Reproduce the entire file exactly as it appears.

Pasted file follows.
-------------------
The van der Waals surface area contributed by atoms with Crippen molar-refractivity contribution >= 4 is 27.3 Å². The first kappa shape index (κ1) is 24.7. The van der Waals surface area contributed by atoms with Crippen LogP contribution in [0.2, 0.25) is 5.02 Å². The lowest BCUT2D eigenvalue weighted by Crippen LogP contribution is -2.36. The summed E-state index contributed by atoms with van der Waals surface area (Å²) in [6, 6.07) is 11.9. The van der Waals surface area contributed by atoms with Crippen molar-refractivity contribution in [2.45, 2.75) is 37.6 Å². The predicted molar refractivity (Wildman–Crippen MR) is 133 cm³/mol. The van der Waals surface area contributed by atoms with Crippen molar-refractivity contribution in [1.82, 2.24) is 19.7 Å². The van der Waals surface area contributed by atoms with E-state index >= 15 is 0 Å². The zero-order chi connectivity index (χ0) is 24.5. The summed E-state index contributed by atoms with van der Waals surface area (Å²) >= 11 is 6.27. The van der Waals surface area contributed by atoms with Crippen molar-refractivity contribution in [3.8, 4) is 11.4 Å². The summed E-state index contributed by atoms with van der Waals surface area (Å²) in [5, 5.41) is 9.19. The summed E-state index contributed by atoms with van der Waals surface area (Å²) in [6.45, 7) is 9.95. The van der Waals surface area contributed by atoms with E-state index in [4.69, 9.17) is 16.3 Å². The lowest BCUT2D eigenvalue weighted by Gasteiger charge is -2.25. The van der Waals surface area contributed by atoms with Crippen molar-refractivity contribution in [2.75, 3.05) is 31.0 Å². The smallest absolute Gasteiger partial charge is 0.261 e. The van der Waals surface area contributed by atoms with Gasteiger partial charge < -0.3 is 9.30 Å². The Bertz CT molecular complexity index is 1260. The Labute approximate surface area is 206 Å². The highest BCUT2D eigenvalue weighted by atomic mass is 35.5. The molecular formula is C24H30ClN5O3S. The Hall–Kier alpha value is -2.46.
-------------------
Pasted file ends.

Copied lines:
The van der Waals surface area contributed by atoms with Crippen molar-refractivity contribution >= 4 is 27.3 Å². The first kappa shape index (κ1) is 24.7. The van der Waals surface area contributed by atoms with Crippen LogP contribution in [0.2, 0.25) is 5.02 Å². The lowest BCUT2D eigenvalue weighted by Crippen LogP contribution is -2.36. The summed E-state index contributed by atoms with van der Waals surface area (Å²) in [6, 6.07) is 11.9. The van der Waals surface area contributed by atoms with Crippen molar-refractivity contribution in [2.45, 2.75) is 37.6 Å². The predicted molar refractivity (Wildman–Crippen MR) is 133 cm³/mol. The van der Waals surface area contributed by atoms with Crippen molar-refractivity contribution in [1.82, 2.24) is 19.7 Å². The van der Waals surface area contributed by atoms with E-state index >= 15 is 0 Å². The zero-order chi connectivity index (χ0) is 24.5. The summed E-state index contributed by atoms with van der Waals surface area (Å²) >= 11 is 6.27. The van der Waals surface area contributed by atoms with Crippen molar-refractivity contribution in [3.8, 4) is 11.4 Å². The summed E-state index contributed by atoms with van der Waals surface area (Å²) in [5, 5.41) is 9.19. The summed E-state index contributed by atoms with van der Waals surface area (Å²) in [6.45, 7) is 9.95. The van der Waals surface area contributed by atoms with E-state index in [4.69, 9.17) is 16.3 Å². The lowest BCUT2D eigenvalue weighted by Gasteiger charge is -2.25. The van der Waals surface area contributed by atoms with Crippen molar-refractivity contribution in [2.75, 3.05) is 31.0 Å². The smallest absolute Gasteiger partial charge is 0.261 e. The van der Waals surface area contributed by atoms with Gasteiger partial charge < -0.3 is 9.30 Å². The Bertz CT molecular complexity index is 1260. The Labute approximate surface area is 206 Å². The highest BCUT2D eigenvalue weighted by atomic mass is 35.5. The molecular formula is C24H30ClN5O3S. The Hall–Kier alpha value is -2.46.